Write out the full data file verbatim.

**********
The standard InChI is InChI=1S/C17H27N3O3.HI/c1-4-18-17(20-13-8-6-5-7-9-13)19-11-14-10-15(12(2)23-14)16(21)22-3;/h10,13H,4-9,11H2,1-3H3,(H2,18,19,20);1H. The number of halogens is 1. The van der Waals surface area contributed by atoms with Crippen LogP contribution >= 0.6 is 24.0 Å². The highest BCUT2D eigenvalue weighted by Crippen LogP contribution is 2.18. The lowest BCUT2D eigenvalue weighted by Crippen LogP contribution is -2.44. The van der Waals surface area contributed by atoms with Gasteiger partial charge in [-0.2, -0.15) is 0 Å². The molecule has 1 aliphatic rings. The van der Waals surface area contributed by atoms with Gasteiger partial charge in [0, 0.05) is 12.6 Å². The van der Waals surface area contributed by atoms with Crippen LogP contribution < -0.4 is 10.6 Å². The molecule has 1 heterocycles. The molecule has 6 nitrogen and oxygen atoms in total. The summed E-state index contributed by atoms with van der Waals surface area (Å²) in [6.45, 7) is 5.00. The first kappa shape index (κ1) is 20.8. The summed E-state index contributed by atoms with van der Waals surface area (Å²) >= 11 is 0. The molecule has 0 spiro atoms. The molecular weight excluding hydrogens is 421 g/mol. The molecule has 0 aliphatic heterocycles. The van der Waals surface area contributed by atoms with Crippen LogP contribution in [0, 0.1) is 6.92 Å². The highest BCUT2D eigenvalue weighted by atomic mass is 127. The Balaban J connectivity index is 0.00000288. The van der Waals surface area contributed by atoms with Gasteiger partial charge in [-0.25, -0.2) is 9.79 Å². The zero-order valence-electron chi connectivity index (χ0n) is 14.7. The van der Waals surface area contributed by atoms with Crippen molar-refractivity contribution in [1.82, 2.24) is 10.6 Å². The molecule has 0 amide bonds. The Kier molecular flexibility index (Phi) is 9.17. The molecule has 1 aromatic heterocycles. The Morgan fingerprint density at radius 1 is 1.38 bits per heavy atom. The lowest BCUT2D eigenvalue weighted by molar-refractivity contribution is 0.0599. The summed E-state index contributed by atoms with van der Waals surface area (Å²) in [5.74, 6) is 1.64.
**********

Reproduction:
The standard InChI is InChI=1S/C17H27N3O3.HI/c1-4-18-17(20-13-8-6-5-7-9-13)19-11-14-10-15(12(2)23-14)16(21)22-3;/h10,13H,4-9,11H2,1-3H3,(H2,18,19,20);1H. The number of halogens is 1. The van der Waals surface area contributed by atoms with Crippen LogP contribution >= 0.6 is 24.0 Å². The highest BCUT2D eigenvalue weighted by Crippen LogP contribution is 2.18. The lowest BCUT2D eigenvalue weighted by Crippen LogP contribution is -2.44. The van der Waals surface area contributed by atoms with Gasteiger partial charge in [-0.2, -0.15) is 0 Å². The molecule has 1 aliphatic rings. The van der Waals surface area contributed by atoms with Gasteiger partial charge in [0, 0.05) is 12.6 Å². The van der Waals surface area contributed by atoms with Crippen LogP contribution < -0.4 is 10.6 Å². The molecule has 1 heterocycles. The molecule has 6 nitrogen and oxygen atoms in total. The summed E-state index contributed by atoms with van der Waals surface area (Å²) in [6.45, 7) is 5.00. The first kappa shape index (κ1) is 20.8. The summed E-state index contributed by atoms with van der Waals surface area (Å²) >= 11 is 0. The molecule has 0 spiro atoms. The molecular weight excluding hydrogens is 421 g/mol. The molecule has 0 aliphatic heterocycles. The van der Waals surface area contributed by atoms with Crippen LogP contribution in [0, 0.1) is 6.92 Å². The highest BCUT2D eigenvalue weighted by atomic mass is 127. The Balaban J connectivity index is 0.00000288. The van der Waals surface area contributed by atoms with Gasteiger partial charge in [-0.25, -0.2) is 9.79 Å². The zero-order valence-electron chi connectivity index (χ0n) is 14.7. The van der Waals surface area contributed by atoms with Crippen molar-refractivity contribution in [1.82, 2.24) is 10.6 Å². The molecule has 0 amide bonds. The Kier molecular flexibility index (Phi) is 9.17. The molecule has 1 aromatic heterocycles. The Morgan fingerprint density at radius 1 is 1.38 bits per heavy atom. The lowest BCUT2D eigenvalue weighted by molar-refractivity contribution is 0.0599. The summed E-state index contributed by atoms with van der Waals surface area (Å²) in [5.74, 6) is 1.64.